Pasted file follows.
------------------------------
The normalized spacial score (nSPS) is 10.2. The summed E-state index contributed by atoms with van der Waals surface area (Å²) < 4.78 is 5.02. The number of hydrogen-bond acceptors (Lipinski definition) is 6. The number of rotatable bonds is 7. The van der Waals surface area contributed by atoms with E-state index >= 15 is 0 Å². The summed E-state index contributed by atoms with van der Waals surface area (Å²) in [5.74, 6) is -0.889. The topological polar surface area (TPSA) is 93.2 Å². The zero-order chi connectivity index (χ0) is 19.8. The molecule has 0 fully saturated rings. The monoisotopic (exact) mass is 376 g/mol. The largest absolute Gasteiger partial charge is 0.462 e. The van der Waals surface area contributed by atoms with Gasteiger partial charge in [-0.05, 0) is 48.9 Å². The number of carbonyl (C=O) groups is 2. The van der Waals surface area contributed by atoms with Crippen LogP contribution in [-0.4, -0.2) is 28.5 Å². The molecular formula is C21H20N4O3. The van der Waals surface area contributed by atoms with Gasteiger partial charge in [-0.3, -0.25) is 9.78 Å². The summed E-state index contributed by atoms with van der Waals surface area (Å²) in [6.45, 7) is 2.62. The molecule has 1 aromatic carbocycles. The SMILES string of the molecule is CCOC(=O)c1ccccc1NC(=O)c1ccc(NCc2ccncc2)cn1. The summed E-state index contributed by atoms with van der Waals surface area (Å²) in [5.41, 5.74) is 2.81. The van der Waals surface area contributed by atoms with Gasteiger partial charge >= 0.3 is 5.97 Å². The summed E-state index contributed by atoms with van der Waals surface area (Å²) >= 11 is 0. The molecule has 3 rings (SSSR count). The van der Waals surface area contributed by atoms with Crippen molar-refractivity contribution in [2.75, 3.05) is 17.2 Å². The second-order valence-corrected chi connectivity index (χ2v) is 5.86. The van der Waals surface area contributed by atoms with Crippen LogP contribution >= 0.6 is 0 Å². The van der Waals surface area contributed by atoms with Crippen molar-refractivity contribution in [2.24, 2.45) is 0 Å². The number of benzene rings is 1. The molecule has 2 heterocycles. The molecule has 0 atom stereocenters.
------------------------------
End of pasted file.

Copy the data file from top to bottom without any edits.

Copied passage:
The normalized spacial score (nSPS) is 10.2. The summed E-state index contributed by atoms with van der Waals surface area (Å²) < 4.78 is 5.02. The number of hydrogen-bond acceptors (Lipinski definition) is 6. The number of rotatable bonds is 7. The van der Waals surface area contributed by atoms with E-state index >= 15 is 0 Å². The summed E-state index contributed by atoms with van der Waals surface area (Å²) in [5.74, 6) is -0.889. The topological polar surface area (TPSA) is 93.2 Å². The zero-order chi connectivity index (χ0) is 19.8. The molecule has 0 fully saturated rings. The monoisotopic (exact) mass is 376 g/mol. The largest absolute Gasteiger partial charge is 0.462 e. The van der Waals surface area contributed by atoms with Gasteiger partial charge in [-0.05, 0) is 48.9 Å². The number of carbonyl (C=O) groups is 2. The van der Waals surface area contributed by atoms with Crippen LogP contribution in [-0.4, -0.2) is 28.5 Å². The molecular formula is C21H20N4O3. The van der Waals surface area contributed by atoms with Gasteiger partial charge in [-0.3, -0.25) is 9.78 Å². The summed E-state index contributed by atoms with van der Waals surface area (Å²) in [6.45, 7) is 2.62. The molecule has 1 aromatic carbocycles. The SMILES string of the molecule is CCOC(=O)c1ccccc1NC(=O)c1ccc(NCc2ccncc2)cn1. The summed E-state index contributed by atoms with van der Waals surface area (Å²) in [5.41, 5.74) is 2.81. The van der Waals surface area contributed by atoms with Gasteiger partial charge >= 0.3 is 5.97 Å². The summed E-state index contributed by atoms with van der Waals surface area (Å²) >= 11 is 0. The molecule has 3 rings (SSSR count). The van der Waals surface area contributed by atoms with Crippen molar-refractivity contribution in [2.75, 3.05) is 17.2 Å². The second-order valence-corrected chi connectivity index (χ2v) is 5.86. The van der Waals surface area contributed by atoms with Crippen LogP contribution >= 0.6 is 0 Å². The van der Waals surface area contributed by atoms with Crippen molar-refractivity contribution in [2.24, 2.45) is 0 Å². The number of benzene rings is 1. The molecule has 2 heterocycles. The molecule has 0 atom stereocenters.